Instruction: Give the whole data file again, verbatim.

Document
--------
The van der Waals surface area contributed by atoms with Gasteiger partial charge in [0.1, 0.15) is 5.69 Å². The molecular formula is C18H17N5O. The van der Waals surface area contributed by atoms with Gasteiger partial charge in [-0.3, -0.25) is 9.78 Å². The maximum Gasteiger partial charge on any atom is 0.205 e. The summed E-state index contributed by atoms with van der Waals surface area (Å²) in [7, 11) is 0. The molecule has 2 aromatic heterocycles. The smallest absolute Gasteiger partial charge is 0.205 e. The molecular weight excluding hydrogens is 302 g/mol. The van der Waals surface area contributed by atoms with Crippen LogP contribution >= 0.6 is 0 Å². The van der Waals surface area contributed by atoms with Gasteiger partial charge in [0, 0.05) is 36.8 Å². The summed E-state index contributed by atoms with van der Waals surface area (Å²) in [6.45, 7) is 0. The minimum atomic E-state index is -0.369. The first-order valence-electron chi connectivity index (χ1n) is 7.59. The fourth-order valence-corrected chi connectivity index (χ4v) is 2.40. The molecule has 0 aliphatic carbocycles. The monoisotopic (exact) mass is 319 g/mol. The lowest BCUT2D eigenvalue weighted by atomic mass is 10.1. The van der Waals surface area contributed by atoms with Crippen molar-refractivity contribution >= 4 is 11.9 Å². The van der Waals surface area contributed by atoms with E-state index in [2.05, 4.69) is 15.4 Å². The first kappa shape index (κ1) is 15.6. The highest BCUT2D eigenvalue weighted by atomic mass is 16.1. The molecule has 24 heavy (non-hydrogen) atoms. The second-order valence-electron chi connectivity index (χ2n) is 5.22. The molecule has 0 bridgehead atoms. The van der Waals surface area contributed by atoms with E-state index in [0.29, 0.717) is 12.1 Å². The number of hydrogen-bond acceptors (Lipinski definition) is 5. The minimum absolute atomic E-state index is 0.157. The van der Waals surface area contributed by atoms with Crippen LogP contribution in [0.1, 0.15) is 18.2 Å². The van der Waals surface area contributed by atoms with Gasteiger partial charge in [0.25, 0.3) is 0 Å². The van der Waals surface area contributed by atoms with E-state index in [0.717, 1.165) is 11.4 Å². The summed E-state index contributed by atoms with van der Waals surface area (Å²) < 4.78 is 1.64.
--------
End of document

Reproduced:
The van der Waals surface area contributed by atoms with Gasteiger partial charge in [0.1, 0.15) is 5.69 Å². The molecular formula is C18H17N5O. The van der Waals surface area contributed by atoms with Gasteiger partial charge in [-0.3, -0.25) is 9.78 Å². The maximum Gasteiger partial charge on any atom is 0.205 e. The summed E-state index contributed by atoms with van der Waals surface area (Å²) in [7, 11) is 0. The molecule has 2 aromatic heterocycles. The smallest absolute Gasteiger partial charge is 0.205 e. The molecular weight excluding hydrogens is 302 g/mol. The van der Waals surface area contributed by atoms with Crippen LogP contribution >= 0.6 is 0 Å². The van der Waals surface area contributed by atoms with Gasteiger partial charge in [0, 0.05) is 36.8 Å². The summed E-state index contributed by atoms with van der Waals surface area (Å²) in [6.45, 7) is 0. The minimum atomic E-state index is -0.369. The first-order valence-electron chi connectivity index (χ1n) is 7.59. The fourth-order valence-corrected chi connectivity index (χ4v) is 2.40. The molecule has 0 aliphatic carbocycles. The monoisotopic (exact) mass is 319 g/mol. The lowest BCUT2D eigenvalue weighted by atomic mass is 10.1. The van der Waals surface area contributed by atoms with Crippen molar-refractivity contribution >= 4 is 11.9 Å². The van der Waals surface area contributed by atoms with E-state index in [2.05, 4.69) is 15.4 Å². The first kappa shape index (κ1) is 15.6. The highest BCUT2D eigenvalue weighted by atomic mass is 16.1. The molecule has 24 heavy (non-hydrogen) atoms. The second-order valence-electron chi connectivity index (χ2n) is 5.22. The molecule has 0 bridgehead atoms. The van der Waals surface area contributed by atoms with E-state index in [0.29, 0.717) is 12.1 Å². The number of hydrogen-bond acceptors (Lipinski definition) is 5. The minimum absolute atomic E-state index is 0.157. The van der Waals surface area contributed by atoms with Crippen LogP contribution in [0.1, 0.15) is 18.2 Å². The van der Waals surface area contributed by atoms with Gasteiger partial charge in [0.25, 0.3) is 0 Å². The van der Waals surface area contributed by atoms with E-state index in [0.717, 1.165) is 11.4 Å². The summed E-state index contributed by atoms with van der Waals surface area (Å²) < 4.78 is 1.64.